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Los Angeles CA Corporate & Securities Law Blog

How can chapter 11 bankruptcy help a struggling business?

Starting a business in the United States can be risky. With an economy that has ebbed and flowed over the last several years, it is no wonder that some businesses are having a difficult time surviving. Fortunately, options exist for businesses that want to restructure their company and continue their operations.

A Chapter 11 bankruptcy is very different from other forms of bankruptcy in that it allows the business to remain alive. The process begins with a petition to the bankruptcy court. The business must then also file a lists of its assets and liabilities, contracts and leases, income and expenditures and a statement of financial affairs. Once the paperwork is filed, the debtor remains a debtor in possession until a plan of business reorganization is confirmed. Sometimes, a trustee will be appointed for the company.

Overview of businesses and securities laws

Businesses in California have many concerns. Along with ensuring their business remains profitable, their employees work hard and their costs remain low, businesses oftentimes must ensure that they are following federal securities laws. When these laws are not being followed properly, it may mean big trouble for small businesses.

Securities laws were created as a result of the stock market crash in the 1920's. The laws require businesses to disclose information to investors in order to properly reflect meaningful information. Two primary sets of securities laws exist today: the Securities Act of 1933 and the Securities Exchange Act of 1934.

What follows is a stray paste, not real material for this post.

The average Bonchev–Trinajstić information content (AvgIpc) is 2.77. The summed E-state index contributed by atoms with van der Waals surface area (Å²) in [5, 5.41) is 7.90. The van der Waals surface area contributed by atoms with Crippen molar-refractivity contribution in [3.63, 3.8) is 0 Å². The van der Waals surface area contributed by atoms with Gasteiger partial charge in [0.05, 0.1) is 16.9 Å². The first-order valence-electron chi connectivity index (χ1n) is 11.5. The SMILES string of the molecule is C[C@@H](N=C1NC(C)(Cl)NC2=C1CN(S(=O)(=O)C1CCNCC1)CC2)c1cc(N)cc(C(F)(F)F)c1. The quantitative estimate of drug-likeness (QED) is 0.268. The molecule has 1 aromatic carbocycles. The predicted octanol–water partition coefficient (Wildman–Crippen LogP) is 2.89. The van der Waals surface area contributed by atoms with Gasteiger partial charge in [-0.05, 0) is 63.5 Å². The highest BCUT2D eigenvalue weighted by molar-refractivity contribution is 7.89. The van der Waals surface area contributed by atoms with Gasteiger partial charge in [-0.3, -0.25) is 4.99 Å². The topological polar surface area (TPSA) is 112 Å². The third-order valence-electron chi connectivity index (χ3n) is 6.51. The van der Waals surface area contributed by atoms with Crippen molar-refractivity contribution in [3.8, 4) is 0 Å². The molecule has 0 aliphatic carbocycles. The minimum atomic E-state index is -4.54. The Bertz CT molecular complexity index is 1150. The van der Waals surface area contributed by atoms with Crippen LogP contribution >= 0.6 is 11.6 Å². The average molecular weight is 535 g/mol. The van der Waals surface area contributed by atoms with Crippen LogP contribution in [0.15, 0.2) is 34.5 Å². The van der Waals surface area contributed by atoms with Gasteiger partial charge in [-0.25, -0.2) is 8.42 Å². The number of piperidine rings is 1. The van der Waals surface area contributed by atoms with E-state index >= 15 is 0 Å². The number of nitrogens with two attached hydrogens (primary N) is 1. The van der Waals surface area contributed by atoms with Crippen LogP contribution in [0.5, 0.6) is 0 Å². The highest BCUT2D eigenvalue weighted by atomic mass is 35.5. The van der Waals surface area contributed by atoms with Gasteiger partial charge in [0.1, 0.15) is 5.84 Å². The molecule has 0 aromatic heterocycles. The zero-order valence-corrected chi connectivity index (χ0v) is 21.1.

California-based Hewlett-Packard divides rather than merges

Many times in the news, we hear of companies coming together in order to make a stronger joint force. These mergers and acquisitions seem to happen on a daily basis. Sometimes, however, the opposite of a merger occurs. Every once and a while we see a large company that decides to divide itself in order to make more profit.

California-based Hewlett-Packard is the most recent company to undergo this division strategy. The company announced recently that it will divide into Hewlett-Packard Enterprise and HP Inc. Hewlett-Packard Enterprise will be primarily responsible for corporate hardware and services while HP Inc. will run personal computer and printer operations. Interestingly, the CEO had said in the past that the company would remain a single entity.

Moving forward with a Chapter 11 bankruptcy